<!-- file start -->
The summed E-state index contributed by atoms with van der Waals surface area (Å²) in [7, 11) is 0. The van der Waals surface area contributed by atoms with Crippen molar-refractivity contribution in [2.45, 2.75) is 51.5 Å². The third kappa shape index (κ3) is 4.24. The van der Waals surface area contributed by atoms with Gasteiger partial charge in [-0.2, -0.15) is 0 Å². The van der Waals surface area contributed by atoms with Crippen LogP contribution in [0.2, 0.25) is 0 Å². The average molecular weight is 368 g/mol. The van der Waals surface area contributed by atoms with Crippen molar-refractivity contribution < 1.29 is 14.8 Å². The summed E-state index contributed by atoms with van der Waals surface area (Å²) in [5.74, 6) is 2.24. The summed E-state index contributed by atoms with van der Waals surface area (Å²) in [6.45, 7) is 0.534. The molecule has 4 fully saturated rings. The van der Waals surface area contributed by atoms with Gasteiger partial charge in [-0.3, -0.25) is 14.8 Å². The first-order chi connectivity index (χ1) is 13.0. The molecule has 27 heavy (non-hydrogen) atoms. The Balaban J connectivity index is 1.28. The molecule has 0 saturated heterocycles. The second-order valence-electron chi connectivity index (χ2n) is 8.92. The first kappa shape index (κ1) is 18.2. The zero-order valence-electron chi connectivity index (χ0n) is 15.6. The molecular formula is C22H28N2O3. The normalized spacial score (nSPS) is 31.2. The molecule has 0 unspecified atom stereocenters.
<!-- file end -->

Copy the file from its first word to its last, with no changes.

The summed E-state index contributed by atoms with van der Waals surface area (Å²) in [7, 11) is 0. The van der Waals surface area contributed by atoms with Crippen molar-refractivity contribution in [2.45, 2.75) is 51.5 Å². The third kappa shape index (κ3) is 4.24. The van der Waals surface area contributed by atoms with Gasteiger partial charge in [-0.2, -0.15) is 0 Å². The van der Waals surface area contributed by atoms with Crippen LogP contribution in [0.2, 0.25) is 0 Å². The average molecular weight is 368 g/mol. The van der Waals surface area contributed by atoms with Crippen molar-refractivity contribution < 1.29 is 14.8 Å². The summed E-state index contributed by atoms with van der Waals surface area (Å²) in [5.74, 6) is 2.24. The summed E-state index contributed by atoms with van der Waals surface area (Å²) in [6.45, 7) is 0.534. The molecule has 4 fully saturated rings. The van der Waals surface area contributed by atoms with Gasteiger partial charge in [-0.3, -0.25) is 14.8 Å². The first-order chi connectivity index (χ1) is 13.0. The molecule has 27 heavy (non-hydrogen) atoms. The Balaban J connectivity index is 1.28. The molecule has 0 saturated heterocycles. The second-order valence-electron chi connectivity index (χ2n) is 8.92. The first kappa shape index (κ1) is 18.2. The zero-order valence-electron chi connectivity index (χ0n) is 15.6. The molecular formula is C22H28N2O3. The normalized spacial score (nSPS) is 31.2. The molecule has 0 unspecified atom stereocenters.